My hon. friend is extravagant in that as in other things, but we will let that go. We come back to this question of the ferry service. It is a matter for serious consideration whether the ferry service should not be made part of the transportation system. Possibly it is a service which ought to be placed under the control of the Department of Railways and Canals which deals with the transportation problems of the country, but I would not like to undertake the winter service if the summer service should not be placed under the same management. If we proposed to go exclusively into a ferry service winter and summer we would be confronted by the hon. gentlemen who are urging the construction of a tunnel, if it would be wise at the present time, that the government should incur another large expenditure in securing steamers while perhaps in a few years they would have to be discarded for the construction of a tunnel ? It opens up the question as to the advisability of making a thorough investigation with reference to the matter. I had hoped before this session is over, and*I still hope, to lay upon the table of the House a report in connection with it. I am not prepared to say how much information it contains. I have had a considerable amount of discussion on this question with the chief engineer of the department, Mr. Butler, and as I stated in a previous debate, he promised to send down some information with reference to the construction of a tunnel. I had hoped to have had it on the table of the House, or in my hands, before this debate came on, but in that I have been disappointed. There is another question involved in this and it is the question of a car ferry. Sometimes it is suggested that the whole difficulty can be solved by the construction of a ferry service across the straits that will carry cars
as they are carried at Detroit. Of course the distance is much greater but that would not make any difference except that the cost of transportation would be greater and the capital involved would be locked up during the longer time that it took to carry cars across the strait. That would involve the necessity of changing the gauge of the Prince Edward Island Railway from a narrow gauge to a standard gauge and it would involve the changing of the rolling stock from narrow to standard gauge and the expenditure would be very heavy. In connection with that it will at once be perceived that the project would be increased in cost to the extent of changing the Prince Edward Island Railway from a narrow gauge to a standard gauge. The connection cannot be made by rail without always taking into consideration the question of the different gauges of the Intercolonial Railway and the Prince Edward Island Railway. The two roads must be made one, that is the Prince Edward Island Railway must be brought up to the standard and in figuring up the cost of making the connection, either by a ferry or a tunnel, this must always be taken into consideration. I am not prepared to say that the government ought to plunge into this without giving it the most serious consideration. The connection between the Canadian Pacific Railway at Vancouver and at Victoria has been referred to. But, the conditions there are altogether different. The Canadian Pacific Railroad boats leave Vancouver outward bound and call at Victoria ; on the inward passage they call at Victoria and then proceed to Vancouver. These are two ocean ports, more to be compared with St. John and Halifax, although they are scarcely in that position, at which the Canadian Pacific Railway steamers stop. The Canadian Pacific Railway have worked out that part of their transportation problem and it is not probable that they will make any change in it. But, if we were confronted by a transportation problem of smaller magnitude such as we have down at Prince Edward Island, I think that the management, even of the Canadian Pacific Railway, would possibly charge as high a price for that accommodation. I am willing to make a comparison between the Intercolonial Railway and the Canadian Pacific Railway rates, having reference to the accommodation afforded, at any place on the continent. This is not a question to be brushed aside lightly as being of no importance. I do not look upon it, as an hon. gentleman has suggested, as a joke ; I look upon it seriously.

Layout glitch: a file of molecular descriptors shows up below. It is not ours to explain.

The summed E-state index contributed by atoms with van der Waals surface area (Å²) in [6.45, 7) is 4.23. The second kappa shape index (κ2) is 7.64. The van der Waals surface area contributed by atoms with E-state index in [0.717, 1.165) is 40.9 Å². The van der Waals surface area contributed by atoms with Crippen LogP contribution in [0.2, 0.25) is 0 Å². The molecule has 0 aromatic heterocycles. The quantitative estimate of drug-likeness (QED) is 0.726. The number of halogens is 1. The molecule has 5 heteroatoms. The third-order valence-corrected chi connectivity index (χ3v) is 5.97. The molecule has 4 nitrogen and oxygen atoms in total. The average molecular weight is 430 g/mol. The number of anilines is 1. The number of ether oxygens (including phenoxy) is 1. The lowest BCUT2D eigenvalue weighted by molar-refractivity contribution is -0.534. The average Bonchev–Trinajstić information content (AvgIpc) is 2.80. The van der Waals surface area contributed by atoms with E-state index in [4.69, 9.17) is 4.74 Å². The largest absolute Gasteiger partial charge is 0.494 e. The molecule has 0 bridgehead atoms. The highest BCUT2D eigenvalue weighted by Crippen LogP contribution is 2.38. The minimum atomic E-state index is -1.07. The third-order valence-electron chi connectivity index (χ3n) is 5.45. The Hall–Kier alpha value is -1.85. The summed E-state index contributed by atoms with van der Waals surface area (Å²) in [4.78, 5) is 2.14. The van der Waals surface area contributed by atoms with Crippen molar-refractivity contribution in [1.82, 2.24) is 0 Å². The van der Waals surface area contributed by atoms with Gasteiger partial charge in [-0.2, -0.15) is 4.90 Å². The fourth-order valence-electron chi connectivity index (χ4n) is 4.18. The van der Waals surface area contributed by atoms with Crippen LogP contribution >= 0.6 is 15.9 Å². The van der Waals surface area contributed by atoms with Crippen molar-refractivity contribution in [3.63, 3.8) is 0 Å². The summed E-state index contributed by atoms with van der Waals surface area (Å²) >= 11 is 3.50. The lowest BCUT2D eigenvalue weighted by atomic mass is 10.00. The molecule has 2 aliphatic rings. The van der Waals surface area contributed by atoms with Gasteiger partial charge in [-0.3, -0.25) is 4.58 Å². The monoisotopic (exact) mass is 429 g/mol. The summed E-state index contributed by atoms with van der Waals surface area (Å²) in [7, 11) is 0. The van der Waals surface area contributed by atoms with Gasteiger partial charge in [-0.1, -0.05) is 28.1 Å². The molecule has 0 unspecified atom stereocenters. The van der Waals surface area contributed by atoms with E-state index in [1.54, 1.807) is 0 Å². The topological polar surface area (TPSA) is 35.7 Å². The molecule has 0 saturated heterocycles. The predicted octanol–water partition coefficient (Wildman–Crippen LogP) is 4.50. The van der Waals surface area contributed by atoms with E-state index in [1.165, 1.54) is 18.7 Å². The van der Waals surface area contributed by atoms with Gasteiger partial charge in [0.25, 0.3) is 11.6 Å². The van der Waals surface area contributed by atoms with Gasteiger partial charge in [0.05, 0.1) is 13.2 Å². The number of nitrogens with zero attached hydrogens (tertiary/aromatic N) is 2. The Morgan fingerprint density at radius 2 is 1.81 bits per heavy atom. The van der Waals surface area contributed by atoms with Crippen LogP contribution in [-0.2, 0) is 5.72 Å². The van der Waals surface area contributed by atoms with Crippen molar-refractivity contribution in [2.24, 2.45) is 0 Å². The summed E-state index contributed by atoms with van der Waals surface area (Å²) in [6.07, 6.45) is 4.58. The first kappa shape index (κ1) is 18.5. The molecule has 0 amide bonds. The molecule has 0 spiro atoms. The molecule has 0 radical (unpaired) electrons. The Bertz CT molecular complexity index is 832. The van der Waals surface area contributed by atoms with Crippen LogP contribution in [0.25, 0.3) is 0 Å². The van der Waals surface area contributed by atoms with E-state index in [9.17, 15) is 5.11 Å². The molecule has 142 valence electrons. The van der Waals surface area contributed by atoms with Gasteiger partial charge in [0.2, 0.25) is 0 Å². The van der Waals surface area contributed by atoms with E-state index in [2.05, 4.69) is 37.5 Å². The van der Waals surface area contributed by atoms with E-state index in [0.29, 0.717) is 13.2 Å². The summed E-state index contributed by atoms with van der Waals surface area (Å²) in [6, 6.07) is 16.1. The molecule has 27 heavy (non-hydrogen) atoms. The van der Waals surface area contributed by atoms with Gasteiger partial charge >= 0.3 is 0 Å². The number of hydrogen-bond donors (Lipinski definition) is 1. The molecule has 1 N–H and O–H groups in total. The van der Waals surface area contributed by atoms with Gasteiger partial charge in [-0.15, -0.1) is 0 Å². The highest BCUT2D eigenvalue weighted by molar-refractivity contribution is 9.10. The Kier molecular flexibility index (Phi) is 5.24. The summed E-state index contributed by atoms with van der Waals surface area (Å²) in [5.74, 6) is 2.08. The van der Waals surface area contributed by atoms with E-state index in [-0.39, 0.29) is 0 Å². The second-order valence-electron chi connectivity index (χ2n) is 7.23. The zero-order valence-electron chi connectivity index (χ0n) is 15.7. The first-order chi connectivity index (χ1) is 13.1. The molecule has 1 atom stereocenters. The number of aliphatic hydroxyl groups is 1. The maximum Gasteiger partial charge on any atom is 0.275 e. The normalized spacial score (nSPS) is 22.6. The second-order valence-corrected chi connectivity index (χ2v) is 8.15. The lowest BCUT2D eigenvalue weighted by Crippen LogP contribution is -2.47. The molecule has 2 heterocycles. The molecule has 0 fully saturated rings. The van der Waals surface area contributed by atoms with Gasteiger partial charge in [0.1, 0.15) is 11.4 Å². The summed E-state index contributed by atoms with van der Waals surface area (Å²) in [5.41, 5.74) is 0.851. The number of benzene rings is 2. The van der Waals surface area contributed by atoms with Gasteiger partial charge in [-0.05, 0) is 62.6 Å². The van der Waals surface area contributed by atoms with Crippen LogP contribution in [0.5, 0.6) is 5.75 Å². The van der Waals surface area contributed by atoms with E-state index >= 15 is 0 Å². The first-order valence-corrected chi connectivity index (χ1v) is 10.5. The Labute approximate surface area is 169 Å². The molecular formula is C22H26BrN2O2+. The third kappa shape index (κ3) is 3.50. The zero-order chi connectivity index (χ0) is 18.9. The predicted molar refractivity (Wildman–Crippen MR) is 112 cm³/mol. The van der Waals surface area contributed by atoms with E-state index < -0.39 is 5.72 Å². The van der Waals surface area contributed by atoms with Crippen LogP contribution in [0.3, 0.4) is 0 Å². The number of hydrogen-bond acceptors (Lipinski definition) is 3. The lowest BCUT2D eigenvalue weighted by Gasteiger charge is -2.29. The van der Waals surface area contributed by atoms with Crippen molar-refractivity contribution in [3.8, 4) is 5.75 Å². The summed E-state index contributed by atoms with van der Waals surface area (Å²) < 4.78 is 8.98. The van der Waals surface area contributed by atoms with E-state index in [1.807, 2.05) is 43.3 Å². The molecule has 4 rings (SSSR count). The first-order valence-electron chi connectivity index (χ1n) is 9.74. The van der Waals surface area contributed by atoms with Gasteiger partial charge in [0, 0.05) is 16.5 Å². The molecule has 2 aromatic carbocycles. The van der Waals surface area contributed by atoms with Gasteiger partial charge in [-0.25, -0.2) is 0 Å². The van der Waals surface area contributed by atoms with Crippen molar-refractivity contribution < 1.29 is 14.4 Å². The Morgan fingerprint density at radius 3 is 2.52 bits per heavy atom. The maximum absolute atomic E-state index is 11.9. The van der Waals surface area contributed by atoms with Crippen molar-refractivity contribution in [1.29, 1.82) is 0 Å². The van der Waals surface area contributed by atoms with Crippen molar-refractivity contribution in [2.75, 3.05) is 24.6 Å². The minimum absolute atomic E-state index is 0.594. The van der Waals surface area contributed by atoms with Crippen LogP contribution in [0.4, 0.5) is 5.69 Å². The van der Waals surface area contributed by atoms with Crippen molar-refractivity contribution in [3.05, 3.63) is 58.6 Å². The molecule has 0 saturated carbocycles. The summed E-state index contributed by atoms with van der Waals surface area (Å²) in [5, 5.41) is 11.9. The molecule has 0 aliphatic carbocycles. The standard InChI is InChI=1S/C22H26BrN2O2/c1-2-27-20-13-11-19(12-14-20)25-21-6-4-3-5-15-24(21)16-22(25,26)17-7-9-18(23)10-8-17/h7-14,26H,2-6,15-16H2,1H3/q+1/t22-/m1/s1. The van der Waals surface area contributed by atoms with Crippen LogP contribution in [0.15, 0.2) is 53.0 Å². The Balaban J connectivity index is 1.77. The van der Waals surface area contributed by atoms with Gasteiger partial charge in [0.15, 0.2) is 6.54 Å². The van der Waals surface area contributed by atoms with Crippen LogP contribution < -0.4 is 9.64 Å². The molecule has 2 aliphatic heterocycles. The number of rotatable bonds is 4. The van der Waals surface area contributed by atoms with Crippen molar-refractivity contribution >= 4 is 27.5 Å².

I do not know of anything having been done or said to affect elections. It is a matter of business and not of politics. It is in the interest of Canada, looking to the compact of confederation, looking to the interest of the people of Prince Edward Island as being part of the Dominion of Canada, that we should endeavour to provide good Mr. GRAHAM.
transportation facilities and better connection between the island and the mainland. I think, however, that it is the duty of the government, or any other government, even though this question has stood on the Order Paper for years, to look into the matter, and I feel assured that no government has any idea of treating this matter lightly, but, believing that this is a matter for serious consideration, I would suggest to my hon. friend, that, having secured the object of his motion in bringing this matter to the attention of the House and having had it discussed and ventilated, he should withdraw it for the present, leaving it in the hands of the government to make further inquiry.
Topic: NATIONAL TRANSCONTINENTAL RAILWAY-QUESTIONS IN DISPUTE.
Subtopic: GOVERNMENT RAILWAYS.